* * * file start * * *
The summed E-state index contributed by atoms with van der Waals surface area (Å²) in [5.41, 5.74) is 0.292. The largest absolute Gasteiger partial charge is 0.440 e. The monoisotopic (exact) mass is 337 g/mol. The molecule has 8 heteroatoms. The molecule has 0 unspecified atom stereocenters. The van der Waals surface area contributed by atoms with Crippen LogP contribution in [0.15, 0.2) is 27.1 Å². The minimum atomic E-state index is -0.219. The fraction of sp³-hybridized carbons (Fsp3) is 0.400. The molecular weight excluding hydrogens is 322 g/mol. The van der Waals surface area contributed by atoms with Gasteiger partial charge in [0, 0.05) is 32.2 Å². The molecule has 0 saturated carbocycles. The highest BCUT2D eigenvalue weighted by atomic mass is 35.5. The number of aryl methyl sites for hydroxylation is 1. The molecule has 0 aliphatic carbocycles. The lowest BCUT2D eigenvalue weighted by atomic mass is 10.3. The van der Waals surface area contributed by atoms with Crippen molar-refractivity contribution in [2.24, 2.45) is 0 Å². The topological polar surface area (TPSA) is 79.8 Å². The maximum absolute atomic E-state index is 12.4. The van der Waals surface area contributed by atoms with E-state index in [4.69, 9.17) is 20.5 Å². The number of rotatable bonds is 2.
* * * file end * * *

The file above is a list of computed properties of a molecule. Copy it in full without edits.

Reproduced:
The summed E-state index contributed by atoms with van der Waals surface area (Å²) in [5.41, 5.74) is 0.292. The largest absolute Gasteiger partial charge is 0.440 e. The monoisotopic (exact) mass is 337 g/mol. The molecule has 8 heteroatoms. The molecule has 0 unspecified atom stereocenters. The van der Waals surface area contributed by atoms with Crippen LogP contribution in [0.15, 0.2) is 27.1 Å². The minimum atomic E-state index is -0.219. The fraction of sp³-hybridized carbons (Fsp3) is 0.400. The molecular weight excluding hydrogens is 322 g/mol. The van der Waals surface area contributed by atoms with Gasteiger partial charge in [0, 0.05) is 32.2 Å². The molecule has 0 saturated carbocycles. The highest BCUT2D eigenvalue weighted by atomic mass is 35.5. The number of aryl methyl sites for hydroxylation is 1. The molecule has 0 aliphatic carbocycles. The lowest BCUT2D eigenvalue weighted by atomic mass is 10.3. The van der Waals surface area contributed by atoms with Crippen molar-refractivity contribution in [2.24, 2.45) is 0 Å². The topological polar surface area (TPSA) is 79.8 Å². The maximum absolute atomic E-state index is 12.4. The van der Waals surface area contributed by atoms with E-state index in [4.69, 9.17) is 20.5 Å². The number of rotatable bonds is 2.